“A what?” The man asked.
“A bintinn. While all mediations end when the parties agree on the terms, I’ve found not everyone lives up to their end of the bargain. A bintinn is just a little insurance that you both behave after we’ve concluded here.”
“But what is it?”
This fisherman isn’t nearly as dumb as he looks. “After you come to an agreement, I will seal it with magic. Should either of you ever break it, there will be consequences. And,” I said loudly, holding up my finger so he wouldn’t interrupt me, “before you ask, it varies. It can be as simple as letting me know if one of you breaks, or causes someone else to break, the terms—don’t ask, I won’t tell you how. Or it could be immediate death.”
He gasped, as did a few who were nearby enough to be eavesdropping. The woman stared at the table.
“I decide each case on its merits and how likely I think it is you actually agree. If this comes to a peaceful solution that you both are enthusiastic about, then you won’t have anything to worry about. But if I get the sense you’d murder each other in your sleep tonight, then the bintinn will be appropriately set.”
“I-I’ve never seen a meedi do that,” he said.
I cringed. I hated being called a meedi, slang for mediator. It was too close to greedy or beady, as in beady-eyed. I didn’t consider myself either of those.
“I have,” the woman said, a visible shiver passing through her.
“Well, you both know you can leave at any time. And I won’t do the bintinn until you’ve agreed to the terms. So, shall we get on with it? Your names?” I tilted my head and raised my eyebrows at the fisherman.
“Nice to meet you, Johanesi Gertian.” I turned to the woman.
“A pleasure, Steffan Highcourt,” I let my gaze linger on her, so she knew she wasn’t getting away with the false name, false garb, or false sex. “We’ll use first names to help improve our familiarity. Johanesi, I’d like to hear your side of the story first. Starting when you first met Steffan.”
Johanesi told his tale, and as I thought, Steffan had arrived that day. After a drink, the two had struck up a conversation which led to them playing a game of Bragker, using the local rules that low was high and high was low. Even before the last hand, he suspected Steffan was cheating since “he” won nearly every hand. Johanesi said his cards in the last round were nearly perfect, and he should have won. Instead, Steffan took every bit of coin he had.
“If you thought the hand was so good, why did you fold?” I asked Johanesi.
“I, I don’t know. Something ‘bout the look in his eye.” He turned his head toward me. “Made me nervous.”
“That’s what bluffing is all about. You can be upset about it, but do not blame me if you lost your courage,” Steffan leaned back, anticipating Johanesi’s reaction.
But it didn’t come. The man kept looking at me, though his fist balled up tight.
“There’s no need for provocation, Steffan. If you do it again, I’ll leave you to whatever justice the crowd here thinks you deserve.” That elicited some chatter in the locals. I fingered my staff while staring at them, which quieted them down. “And we both know you bare some blame for this situation.”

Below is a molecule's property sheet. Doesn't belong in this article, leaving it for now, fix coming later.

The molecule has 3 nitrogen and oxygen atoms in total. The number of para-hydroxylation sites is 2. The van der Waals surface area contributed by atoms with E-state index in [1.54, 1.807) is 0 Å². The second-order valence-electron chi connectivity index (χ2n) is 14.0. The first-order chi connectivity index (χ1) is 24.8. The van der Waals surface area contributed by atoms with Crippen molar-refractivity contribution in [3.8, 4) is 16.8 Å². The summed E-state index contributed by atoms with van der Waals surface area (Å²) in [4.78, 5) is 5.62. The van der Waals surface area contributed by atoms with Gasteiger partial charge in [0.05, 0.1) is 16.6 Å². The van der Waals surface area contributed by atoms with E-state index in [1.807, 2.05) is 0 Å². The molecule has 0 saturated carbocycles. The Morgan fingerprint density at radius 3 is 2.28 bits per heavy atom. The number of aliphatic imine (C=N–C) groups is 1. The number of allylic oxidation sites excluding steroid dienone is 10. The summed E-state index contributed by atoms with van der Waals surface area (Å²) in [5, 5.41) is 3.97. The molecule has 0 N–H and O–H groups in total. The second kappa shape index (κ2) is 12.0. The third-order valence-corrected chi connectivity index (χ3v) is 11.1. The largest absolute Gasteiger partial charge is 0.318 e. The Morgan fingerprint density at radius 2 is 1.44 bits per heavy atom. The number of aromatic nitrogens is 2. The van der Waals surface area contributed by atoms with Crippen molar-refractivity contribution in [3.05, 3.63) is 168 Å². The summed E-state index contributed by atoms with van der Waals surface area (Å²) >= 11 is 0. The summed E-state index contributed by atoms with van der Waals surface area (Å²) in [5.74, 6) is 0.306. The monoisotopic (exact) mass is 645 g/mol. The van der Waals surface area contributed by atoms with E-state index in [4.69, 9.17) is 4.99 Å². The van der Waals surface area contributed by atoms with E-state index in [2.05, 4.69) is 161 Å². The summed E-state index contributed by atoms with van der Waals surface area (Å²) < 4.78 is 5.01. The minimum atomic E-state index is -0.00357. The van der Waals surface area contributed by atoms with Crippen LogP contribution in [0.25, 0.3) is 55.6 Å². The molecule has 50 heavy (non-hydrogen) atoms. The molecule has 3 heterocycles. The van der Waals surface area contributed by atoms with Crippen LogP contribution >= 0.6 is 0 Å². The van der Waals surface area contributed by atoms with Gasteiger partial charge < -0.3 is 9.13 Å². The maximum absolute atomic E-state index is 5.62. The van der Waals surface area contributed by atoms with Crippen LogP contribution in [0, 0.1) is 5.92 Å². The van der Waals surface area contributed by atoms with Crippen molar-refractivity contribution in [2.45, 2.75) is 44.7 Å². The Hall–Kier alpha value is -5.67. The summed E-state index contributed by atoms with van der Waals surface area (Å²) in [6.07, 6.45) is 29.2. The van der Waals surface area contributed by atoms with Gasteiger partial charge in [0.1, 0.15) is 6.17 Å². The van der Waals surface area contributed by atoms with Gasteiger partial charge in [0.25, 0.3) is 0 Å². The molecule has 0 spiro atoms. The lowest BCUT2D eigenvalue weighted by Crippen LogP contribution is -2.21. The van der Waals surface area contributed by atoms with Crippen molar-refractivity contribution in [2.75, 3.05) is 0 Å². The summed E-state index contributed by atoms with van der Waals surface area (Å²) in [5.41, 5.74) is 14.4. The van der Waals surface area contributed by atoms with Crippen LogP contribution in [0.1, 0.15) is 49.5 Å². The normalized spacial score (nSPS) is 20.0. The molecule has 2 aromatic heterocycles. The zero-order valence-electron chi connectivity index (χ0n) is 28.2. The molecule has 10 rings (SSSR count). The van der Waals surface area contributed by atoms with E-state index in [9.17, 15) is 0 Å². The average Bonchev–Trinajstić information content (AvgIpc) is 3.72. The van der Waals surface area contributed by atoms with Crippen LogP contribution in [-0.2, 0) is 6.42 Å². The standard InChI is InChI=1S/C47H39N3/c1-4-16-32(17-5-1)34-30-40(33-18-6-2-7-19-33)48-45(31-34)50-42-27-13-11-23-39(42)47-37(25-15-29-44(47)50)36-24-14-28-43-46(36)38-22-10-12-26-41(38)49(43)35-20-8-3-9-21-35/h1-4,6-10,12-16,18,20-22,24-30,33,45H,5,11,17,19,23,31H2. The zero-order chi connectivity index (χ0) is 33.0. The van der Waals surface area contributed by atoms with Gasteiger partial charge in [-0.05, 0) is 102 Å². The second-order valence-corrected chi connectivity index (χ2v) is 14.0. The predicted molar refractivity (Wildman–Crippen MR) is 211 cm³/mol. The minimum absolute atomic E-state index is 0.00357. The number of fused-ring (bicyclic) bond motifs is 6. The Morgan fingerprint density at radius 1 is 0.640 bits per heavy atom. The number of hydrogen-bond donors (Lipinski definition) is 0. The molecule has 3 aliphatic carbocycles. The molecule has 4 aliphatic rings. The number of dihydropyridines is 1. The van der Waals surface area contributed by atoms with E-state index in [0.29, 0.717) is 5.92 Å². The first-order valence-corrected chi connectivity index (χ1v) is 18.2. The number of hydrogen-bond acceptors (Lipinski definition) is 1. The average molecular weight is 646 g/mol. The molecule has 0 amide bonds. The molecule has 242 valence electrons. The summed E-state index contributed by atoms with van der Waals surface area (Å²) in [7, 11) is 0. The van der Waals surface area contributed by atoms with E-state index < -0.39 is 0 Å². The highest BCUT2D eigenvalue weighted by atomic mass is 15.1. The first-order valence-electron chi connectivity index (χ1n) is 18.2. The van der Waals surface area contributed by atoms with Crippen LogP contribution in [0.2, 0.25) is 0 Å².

I had to be careful not to expose her completely. Kenuport was in the outer reaches of the empire, where the law was often interpreted in favor of the locals, if enforced at all. She’d have no protection if Johanesi walked away from negotiations. Other than her not-so-good magic and me. And I hadn’t decided whether she was worth the effort I was already making.
“Do you disagree with any of his story up until the last hand?”
I noticed she didn’t argue about the suggestion she’d been cheating. Hopefully, I’d gotten through to her.
A few more rounds of ale had Johanesi agreeing to accept the results of the game, minus the last hand. Steffan took a bit longer—the ale didn’t seem to have the desired effects—but came round to it in the end. Thankfully, Johanesi had been counting his ever-reducing pile of coins and knew exactly how much was played.
“Your pouch, please.” I said to Steffan with an outstretched hand.
She pulled it out of her coat, plopping it with force onto my fingers.
I counted out Johanesi’s coins on the table, then pushed a smaller one, a gull, off to the side. I pulled another gull out of the pouch and placed it next to the other. “Your losses on the last hand, returned to you Johanesi, minus a one gull fee for mediation.” I placed the pouch on the table. “And one gull from you, Steffan, for mediation.”
The crowd leaned closer, sitting or standing in silence, as they awaited the final agreement. I saw eagerness in their eyes. I guessed they were more in need of entertainment than I was, and were hoping it would all go wrong.
Johanesi reached out and grabbed his coins, shoving them back into a small pouch he’d pulled out of a pocket. Steffan lifted his pouch and tucked it back into his coat.
“And that concludes negotiations.” I picked up the two gulls and stood to pay the Barman.
“Hoi, what ‘bout that thing, bintinn?” One onlooker yelled at me.
“What about it?”
“Arncha going to do it?” A chorus of nods and mumbles followed.
I looked back at the table. Johanesi’s face was white, which was impressive considering his dark tan from being on the sea. Sweat rolled down his temples, too. I held back my smile. At least half the effect of the bintinn was psychological. Steffan’s blank face gave away nothing of what she felt inside.
“It’s already done. By accepting the coins, they agreed to the terms.”
“But what are the terms?” Johanesi’s eyes were wide again.
Perhaps I scared him too much. I decided to put him out of his misery, and confront Steffan on his real reason for visiting Kenuport.
- Episode 1: Chamber of Power
- Episode 2: Chamber of Power
- Episode 8: Chamber of Power
- Episode 3: Chamber of Power
- Episode 4: Chamber of Power